I don’t make New Year’s resolutions, really, since I make resolutions all the time. Around my birthday in April, when I’m forced to contemplate my age, or in September, timed with the fresh start of a new school season. Actually, on any random day of the week I could be inspired to invite change into my world. 

However I do enjoy contemplating what a new year will bring and adore making lists. So here are a few Toronto-based fashion events I count as “must see” in 2013.

February 2, TFI’s Guilty Pleasures Designer Sale & Silent Auction
Held on two floors of the Drake Hotel, here’s a chance to scour fun indie and up-and-coming apparel and accessories labels. Proceeds go to support the Toronto Fashion Incubator, a model for fashion incubators worldwide. They may have celebrated their 25th anniversary last year, but all eyes are on this year’s TFI New Labels show. Target has come on board as a major partner giving the winning designer’s collection space in roughly 150 retail stores across Canada. TFI’s New Labels show is scheduled for April 18th. Tickets will be available soon.

February 26, FGI Toronto’s Digital Retail: A Look at Shopper Marketing
Fashion Group is an organization for professionals working in the business of fashion (full disclosure – I’m the regional director of the Toronto chapter) hosting events on emerging trends that touch on retail, design, business and marketing. With consumer behavior changing rapidly thanks to increased mobile usage, retailers are now forced to evolve they way they interact with their customer. After a chance to network over cocktails, a panel discussion of industry experts will break down the latest strategies and innovations on shopper marketing. Stay tuned to fgitoronto.org for more ticket information.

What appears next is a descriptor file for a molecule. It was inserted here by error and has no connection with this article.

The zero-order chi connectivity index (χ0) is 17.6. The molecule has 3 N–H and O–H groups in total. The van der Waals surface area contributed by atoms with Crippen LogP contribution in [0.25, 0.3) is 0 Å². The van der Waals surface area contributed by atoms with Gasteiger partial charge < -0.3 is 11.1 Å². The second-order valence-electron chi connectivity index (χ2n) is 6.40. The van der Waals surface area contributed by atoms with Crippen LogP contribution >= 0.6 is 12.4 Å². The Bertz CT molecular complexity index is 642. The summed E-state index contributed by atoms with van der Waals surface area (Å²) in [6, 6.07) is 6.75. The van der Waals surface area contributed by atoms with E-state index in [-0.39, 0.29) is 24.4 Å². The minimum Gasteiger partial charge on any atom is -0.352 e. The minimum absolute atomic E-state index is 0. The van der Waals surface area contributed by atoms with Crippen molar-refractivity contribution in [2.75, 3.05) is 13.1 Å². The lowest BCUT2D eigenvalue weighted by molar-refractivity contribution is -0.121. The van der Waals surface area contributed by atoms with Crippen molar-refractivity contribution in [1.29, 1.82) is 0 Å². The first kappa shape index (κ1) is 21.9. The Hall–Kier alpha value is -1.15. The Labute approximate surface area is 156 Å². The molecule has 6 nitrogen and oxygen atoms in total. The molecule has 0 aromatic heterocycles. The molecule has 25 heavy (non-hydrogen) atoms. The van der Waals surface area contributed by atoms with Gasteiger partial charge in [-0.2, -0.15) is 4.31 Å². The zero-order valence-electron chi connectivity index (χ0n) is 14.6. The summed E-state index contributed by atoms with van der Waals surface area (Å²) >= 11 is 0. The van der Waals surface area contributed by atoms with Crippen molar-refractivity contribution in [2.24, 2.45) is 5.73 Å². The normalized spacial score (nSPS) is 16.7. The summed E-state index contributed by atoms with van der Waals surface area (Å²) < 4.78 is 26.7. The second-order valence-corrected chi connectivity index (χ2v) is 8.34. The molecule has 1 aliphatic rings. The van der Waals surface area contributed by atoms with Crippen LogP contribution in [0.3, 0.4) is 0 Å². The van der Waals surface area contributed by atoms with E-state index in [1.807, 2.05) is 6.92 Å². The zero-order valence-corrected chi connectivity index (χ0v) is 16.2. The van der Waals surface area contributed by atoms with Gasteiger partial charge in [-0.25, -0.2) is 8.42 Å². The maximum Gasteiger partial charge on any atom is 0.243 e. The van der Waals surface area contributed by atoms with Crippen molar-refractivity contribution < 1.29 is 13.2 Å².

April 23 – 27, [FAT] Arts & Fashion Week
For a truly weird, wild and wonderful intersection of fashion and art, don’t miss [FAT]. This mult-arts festival features 200 Canadian and international artists across a variety of disciplines including fashion design, photography, performance and installation art and film. I have a special place in my heart for [FAT] Arts & Fashion Week ever since I had the luxury of hitting the runway for a special showcase by Evan Biddell. Yep, that’s me! Hit up the [FAT] website for schedule and ticket information.

June 21 – September 15, Christian Louboutin exhibit at the Design Exchange
There was a chorus of “OMG” posts across Twitter when this announcement came out recently – the Christian Louboutin shoe exhibit that premiered at London’s Design Museum last spring is coming to the DX. Expect a display of Louboutin archives including his first prototype, the origins of his signature red sole, a special ode to his “Fetish” collection and photography by artist David Lynch which were last seen at La Gallerie Du Passage in 2007. Until then, the DX looks to make us happy with The Happy Show, on now through March 3rd. Internationally renowned graphic designer Stefan Sagmeister invites us into his mind to explore what makes people, including him, happy.

Dates Unknown!
World MasterCard Fashion Week has yet to release dates for the Fall/Winter 2013 shows, but I’m hoping to see the tents erected once again in mid-to-late March at David Pecaut Square.

A documentary on Iris “I think style is all attitude” Apfel has been in the works for a while. Maysles Films, the production company, released a trailer last summer on the iconic style maven and interior designer. This darling woman may be in her 90’s, but her impact on the fashion scene hasn’t wavered a bit. I’m hoping for a summer release.